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dc.contributor.advisorLewis, Megan M.-
dc.contributor.advisorOstendorf, Bertram-
dc.contributor.advisorHiscock, Peter-
dc.contributor.authorLaw, Wallace Boone-
dc.description.abstractThere is a long-standing perception amongst some scholars in the Australian archaeological community that aerial and satellite remote sensing technologies have little to offer researchers because, in general, the imagery derived from such platforms is not of sufficient spatial resolution to detect and identify the architectural structures, cultural features or landscape modifications made by ancient Aboriginal peoples. This thesis suggests this perception is unjustified, and it argues that remote sensing can provide valuable information on the distribution of natural resources, which is important for understanding the archaeological record of Australia. Thus, rather than focusing on how remote sensing technologies can be used to detect how Aboriginal Australians transformed the environment, this research proposes that remote sensing should be used to investigate how precontact forager groups interacted with the natural environment itself. The past three decades of Australian archaeological research has placed particular emphasis on human ecology and in particular, how the location of water, plant communities and stone resources are important for understanding traditional Aboriginal subsistence and settlement practices in Australian arid zone. This type of information is important for understanding where particular kinds of archaeological sites may occur and how people positioned themselves amongst natural resources in an environmentally varied desertic landscape. The arid land systems of central and western Australia offer an ideal context to investigate the archaeological record with remote sensing technologies, as these sparsely vegetated arid environments provides ample opportunity to obtain bare-earth observations of natural resources with satellite and aerial imagery. These characteristics are ideal for assessing the usefulness of a wide range of forms of remote sensing and exploring the overarching theme of this thesis—the relevance of advanced remote sensing technologies for our understanding of past Aboriginal land use and site distribution in the Australian arid zone. In this thesis, it is shown how many kinds of remotely sensed information are useful to the investigation of the Aboriginal archaeological record. The research is presented in three case studies, each leading to a changed perception and understanding of the archaeological record informed by use of aerial and satellite remote sensing investigations. The first case study demonstrates how satellitederived digital elevation data can be used to construct a digital terrain model, offering a more objective interpretation of the land units in which stone arrangement sites are likely to be constructed. The second example uses airborne hyperspectral imagery to map silicified rock sources, showing how spectral analysis can be used to discriminate where potential ‘tool-stone’ could be procured for artefact manufacture. The third case study shows how multiple remote sensing and geospatial datasets can be combined to model habitat suitability across the Western Desert of Australia, testing previous models of human ecology in a detailed way that previous landscape analyses could not. The outcomes of this research allow us to better understand a greater range of Aboriginal subsistence and settlement practices in this vast arid region. The thesis concludes with the recognition that environmental remote sensing has much to offer Australian archaeological research, and the discipline seems to be on the cusp of a technological revolution. In recent years, an increasing diversity of remotely sensed information has become readily accessible, with many data sources providing open access through numerous online platforms and cloud-based processing systems. It is predicted that the future of Australian archaeology is poised for a period of substantial growth and development of applied remote sensing research, which will only be hindered by a lack of interdisciplinary awareness and spatial science training opportunities.en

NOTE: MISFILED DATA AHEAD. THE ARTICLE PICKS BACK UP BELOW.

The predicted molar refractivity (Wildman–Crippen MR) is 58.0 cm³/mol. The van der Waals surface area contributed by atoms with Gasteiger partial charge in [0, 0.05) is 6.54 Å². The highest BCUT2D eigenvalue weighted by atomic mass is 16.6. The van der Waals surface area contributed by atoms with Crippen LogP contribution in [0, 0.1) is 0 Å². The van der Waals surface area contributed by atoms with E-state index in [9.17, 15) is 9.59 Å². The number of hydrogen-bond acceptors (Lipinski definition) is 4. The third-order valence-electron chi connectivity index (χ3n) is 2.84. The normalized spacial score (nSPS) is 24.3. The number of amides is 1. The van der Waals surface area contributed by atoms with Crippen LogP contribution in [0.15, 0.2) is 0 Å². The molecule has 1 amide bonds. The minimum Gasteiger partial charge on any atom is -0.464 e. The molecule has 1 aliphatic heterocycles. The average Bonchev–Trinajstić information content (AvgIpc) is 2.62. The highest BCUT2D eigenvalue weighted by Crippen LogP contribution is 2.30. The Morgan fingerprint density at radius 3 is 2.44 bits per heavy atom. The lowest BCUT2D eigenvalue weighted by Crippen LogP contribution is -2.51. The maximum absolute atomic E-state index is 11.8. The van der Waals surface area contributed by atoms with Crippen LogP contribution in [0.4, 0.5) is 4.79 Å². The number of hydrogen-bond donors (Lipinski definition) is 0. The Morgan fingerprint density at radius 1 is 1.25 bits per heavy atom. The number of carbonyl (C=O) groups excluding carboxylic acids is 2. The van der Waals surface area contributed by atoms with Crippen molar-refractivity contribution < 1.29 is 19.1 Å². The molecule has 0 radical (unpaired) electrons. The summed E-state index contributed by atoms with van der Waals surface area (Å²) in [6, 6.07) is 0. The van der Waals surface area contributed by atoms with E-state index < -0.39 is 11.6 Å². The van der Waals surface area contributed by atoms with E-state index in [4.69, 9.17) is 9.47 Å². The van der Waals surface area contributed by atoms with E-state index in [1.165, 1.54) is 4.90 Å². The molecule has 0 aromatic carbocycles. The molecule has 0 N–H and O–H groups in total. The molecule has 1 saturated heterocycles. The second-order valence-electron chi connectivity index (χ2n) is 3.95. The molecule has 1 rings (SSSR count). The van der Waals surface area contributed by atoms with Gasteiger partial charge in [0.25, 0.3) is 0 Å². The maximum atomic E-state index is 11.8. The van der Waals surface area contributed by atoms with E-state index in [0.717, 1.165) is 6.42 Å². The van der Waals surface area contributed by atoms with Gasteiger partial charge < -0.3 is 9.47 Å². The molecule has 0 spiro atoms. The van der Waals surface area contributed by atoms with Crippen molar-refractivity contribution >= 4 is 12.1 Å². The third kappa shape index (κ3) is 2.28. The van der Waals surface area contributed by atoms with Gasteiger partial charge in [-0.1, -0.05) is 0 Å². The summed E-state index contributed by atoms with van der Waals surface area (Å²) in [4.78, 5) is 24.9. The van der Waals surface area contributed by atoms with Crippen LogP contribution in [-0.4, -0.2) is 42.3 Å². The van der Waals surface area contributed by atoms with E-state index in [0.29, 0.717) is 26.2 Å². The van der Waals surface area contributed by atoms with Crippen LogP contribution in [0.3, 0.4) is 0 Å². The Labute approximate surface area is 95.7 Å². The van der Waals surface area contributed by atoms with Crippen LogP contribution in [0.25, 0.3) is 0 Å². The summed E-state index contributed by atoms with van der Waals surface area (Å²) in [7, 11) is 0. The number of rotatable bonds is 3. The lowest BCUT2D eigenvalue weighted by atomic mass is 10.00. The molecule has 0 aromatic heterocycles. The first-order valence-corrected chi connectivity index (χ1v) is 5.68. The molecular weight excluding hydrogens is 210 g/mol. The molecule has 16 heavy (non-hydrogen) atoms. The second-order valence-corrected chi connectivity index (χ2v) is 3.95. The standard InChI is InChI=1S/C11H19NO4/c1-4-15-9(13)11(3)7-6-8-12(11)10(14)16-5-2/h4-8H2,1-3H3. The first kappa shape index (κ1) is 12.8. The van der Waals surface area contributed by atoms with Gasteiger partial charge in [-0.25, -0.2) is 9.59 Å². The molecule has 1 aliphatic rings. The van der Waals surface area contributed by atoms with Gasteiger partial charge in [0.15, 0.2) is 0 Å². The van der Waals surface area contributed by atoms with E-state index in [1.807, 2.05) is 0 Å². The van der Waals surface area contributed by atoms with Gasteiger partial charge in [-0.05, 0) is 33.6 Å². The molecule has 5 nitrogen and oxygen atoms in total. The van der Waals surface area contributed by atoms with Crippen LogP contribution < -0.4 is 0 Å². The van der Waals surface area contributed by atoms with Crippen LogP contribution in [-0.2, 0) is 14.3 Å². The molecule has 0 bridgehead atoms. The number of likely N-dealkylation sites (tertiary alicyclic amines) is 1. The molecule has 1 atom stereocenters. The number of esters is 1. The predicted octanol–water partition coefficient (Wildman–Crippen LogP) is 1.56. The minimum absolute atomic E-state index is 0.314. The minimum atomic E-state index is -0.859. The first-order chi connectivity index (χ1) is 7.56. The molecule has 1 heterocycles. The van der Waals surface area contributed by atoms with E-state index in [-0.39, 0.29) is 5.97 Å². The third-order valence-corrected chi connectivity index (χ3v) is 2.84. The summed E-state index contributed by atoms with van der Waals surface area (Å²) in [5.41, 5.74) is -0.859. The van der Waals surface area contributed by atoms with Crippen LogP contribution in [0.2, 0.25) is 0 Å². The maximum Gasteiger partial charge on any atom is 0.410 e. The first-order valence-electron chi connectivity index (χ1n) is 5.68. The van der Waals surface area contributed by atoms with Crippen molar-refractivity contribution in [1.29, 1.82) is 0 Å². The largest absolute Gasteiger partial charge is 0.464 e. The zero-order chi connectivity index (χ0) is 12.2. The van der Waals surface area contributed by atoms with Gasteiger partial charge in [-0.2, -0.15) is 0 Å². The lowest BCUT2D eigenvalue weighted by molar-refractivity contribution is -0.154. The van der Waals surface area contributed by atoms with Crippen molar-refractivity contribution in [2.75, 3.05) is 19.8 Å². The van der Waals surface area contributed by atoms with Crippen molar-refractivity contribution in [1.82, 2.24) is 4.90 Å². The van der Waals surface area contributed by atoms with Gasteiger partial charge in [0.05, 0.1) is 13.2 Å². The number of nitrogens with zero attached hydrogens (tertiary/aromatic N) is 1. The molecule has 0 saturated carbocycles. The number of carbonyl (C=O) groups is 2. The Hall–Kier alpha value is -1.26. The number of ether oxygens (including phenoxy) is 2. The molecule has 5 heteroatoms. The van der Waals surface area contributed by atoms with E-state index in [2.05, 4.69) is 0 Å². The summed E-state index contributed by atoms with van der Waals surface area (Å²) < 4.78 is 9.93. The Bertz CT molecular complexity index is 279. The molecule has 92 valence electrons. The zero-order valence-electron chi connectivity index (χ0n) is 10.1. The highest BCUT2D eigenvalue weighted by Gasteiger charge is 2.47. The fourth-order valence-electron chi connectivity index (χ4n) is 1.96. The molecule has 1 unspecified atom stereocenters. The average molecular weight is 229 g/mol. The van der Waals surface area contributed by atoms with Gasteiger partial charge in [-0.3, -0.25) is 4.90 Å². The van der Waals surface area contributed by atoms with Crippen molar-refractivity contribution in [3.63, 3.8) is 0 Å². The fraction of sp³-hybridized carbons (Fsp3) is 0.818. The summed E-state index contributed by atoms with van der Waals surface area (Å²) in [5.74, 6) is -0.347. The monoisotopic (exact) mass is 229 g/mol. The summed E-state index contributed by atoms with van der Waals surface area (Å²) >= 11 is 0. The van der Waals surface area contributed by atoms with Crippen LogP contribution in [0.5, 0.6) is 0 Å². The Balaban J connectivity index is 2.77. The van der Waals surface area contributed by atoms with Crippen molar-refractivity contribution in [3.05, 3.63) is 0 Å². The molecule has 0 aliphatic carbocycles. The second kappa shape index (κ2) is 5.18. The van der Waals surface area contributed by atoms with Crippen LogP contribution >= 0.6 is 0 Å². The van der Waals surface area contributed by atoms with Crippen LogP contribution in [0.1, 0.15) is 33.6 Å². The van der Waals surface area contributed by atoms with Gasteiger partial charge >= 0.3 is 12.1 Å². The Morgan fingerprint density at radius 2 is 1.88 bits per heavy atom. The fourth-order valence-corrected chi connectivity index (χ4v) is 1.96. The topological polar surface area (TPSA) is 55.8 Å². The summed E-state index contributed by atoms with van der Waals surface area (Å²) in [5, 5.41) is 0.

dc.subjectRemote Sensingen
dc.subjectAustralian Arid Zoneen
dc.subjectDesert Ecologyen
dc.titleUsing Advanced Remote Sensing Technologies to Discriminate Patterns of Ancient Aboriginal Land Use in the Australian Arid Zoneen
dc.contributor.schoolSchool of Biological Sciencesen
dc.provenanceThis electronic version is made publicly available by the University of Adelaide in accordance with its open access policy for student theses. Copyright in this thesis remains with the author. This thesis may incorporate third party material which has been used by the author pursuant to Fair Dealing exceptions. If you are the owner of any included third party copyright material you wish to be removed from this electronic version, please complete the take down form located at:
dc.description.dissertationThesis (Ph.D.) -- University of Adelaide, School of Biological Sciences, 2020en
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